Did you know more than 50 percent of your home’s energy costs are linked to heating and cooling? That is the reason why it’s essential to have an energy-efficient HVAC system.
Furnace efficiency standards were last revised to 80 AFUE in 2015. AFUE, or annualized fuel utilization efficiency, measures how effective your furnace is at transforming natural gas into heat. An 80 AFUE rating means your furnace will lose about 20% of the fuel it uses while creating heat.
In 2022, the U.S. government offered new energy-efficiency standards for residential gas furnaces that would greatly reduce emissions, save consumers money and stimulate sustainability.
This measure is estimated to:
- Save Americans $1.9 billion annually.
- Cut down on carbon emissions by 373 million metric tons and methane emissions by 5.1 million tons over 30 years, the equivalent of what 61 million homes emit each year.
Starting in 2029, the suggested rule would mandate all new gas furnaces to be 95 AFUE. This means furnaces would transform nearly all the gas they use into heat.
So, what does all of this mean for your existing furnace in 2023? As of now, not much, as the proposed rule wouldn’t go into effect until 2029 at the earliest and does not affect furnaces that are already in use.
But if you’re going to be needing furnace replacement in Kearney soon, highly energy-efficient furnaces are ready and available. Learn how these furnaces can save you money on your utility bills.
Guide to Condensing Furnaces
How Condensing Furnaces Work
A condensing furnace is a kind of heating system that uses a secondary heat exchanger to collect wasted heat from the furnace's exhaust gases. This curbs the amount of energy wasted, enhances energy efficiency and lowers carbon-monoxide emissions. It also demands less natural gas to create the same volume of heat when comparing it to other types of furnaces.
How Condensing Furnaces Differ from Non-Condensing Furnaces
The biggest difference between a condensing furnace and a non-condensing furnace is the condensing option's use of a secondary heat exchanger to capture any wasted heat from its exhaust gases, while the latter does not.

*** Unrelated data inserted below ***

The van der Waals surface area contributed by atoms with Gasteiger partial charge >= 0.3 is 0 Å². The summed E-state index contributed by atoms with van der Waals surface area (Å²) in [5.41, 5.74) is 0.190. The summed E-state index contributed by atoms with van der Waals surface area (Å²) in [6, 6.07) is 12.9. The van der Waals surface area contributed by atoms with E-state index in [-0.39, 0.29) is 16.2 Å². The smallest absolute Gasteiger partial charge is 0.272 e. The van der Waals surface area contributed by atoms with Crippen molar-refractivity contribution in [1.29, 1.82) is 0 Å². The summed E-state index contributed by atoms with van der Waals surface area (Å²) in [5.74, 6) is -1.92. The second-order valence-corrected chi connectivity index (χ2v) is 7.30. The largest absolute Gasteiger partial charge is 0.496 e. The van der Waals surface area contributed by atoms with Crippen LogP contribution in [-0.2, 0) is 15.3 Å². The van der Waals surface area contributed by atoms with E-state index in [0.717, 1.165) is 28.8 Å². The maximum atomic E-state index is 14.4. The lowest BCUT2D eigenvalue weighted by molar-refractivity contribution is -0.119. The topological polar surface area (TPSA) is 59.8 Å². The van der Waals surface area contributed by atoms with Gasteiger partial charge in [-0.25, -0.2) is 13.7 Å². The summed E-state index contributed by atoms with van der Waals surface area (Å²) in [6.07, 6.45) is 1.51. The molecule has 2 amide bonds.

Expected Longevity of a Condensing Furnace
The life span of a condensing furnace varies on the brand, model and other factors. Generally speaking, a condensing furnace is likely to last between 10-20 years with proper maintenance and regular service. If your heating system doesn’t have regular furnace maintenance, it may struggle with performance and ultimately fail earlier than anticipated.
Why Condensing Furnaces Are More Expensive
Oftentimes, condensing furnaces are more expensive than non-condensing furnaces. This is due to their increased efficiency and the additional parts needed to capture any wasted heat from its exhaust gases. The additional energy savings can often counterbalance the cost of purchase, however, so ultimately, it may be worth investing in a condensing furnace.
Guide to Variable-Speed Furnaces
Variable-Speed Furnaces: What Are They and How Do They Operate
A variable-speed furnace can change its fan speed dependent on the heating requirements of your [[location]] home. It performs at a slower speed until it detects a temperature decrease and then ramps up to produce more heat. This type of system is much more efficient than conventional furnaces, as it only consumes the amount of energy needed to heat your home, which results in a net savings each month on your utility bill.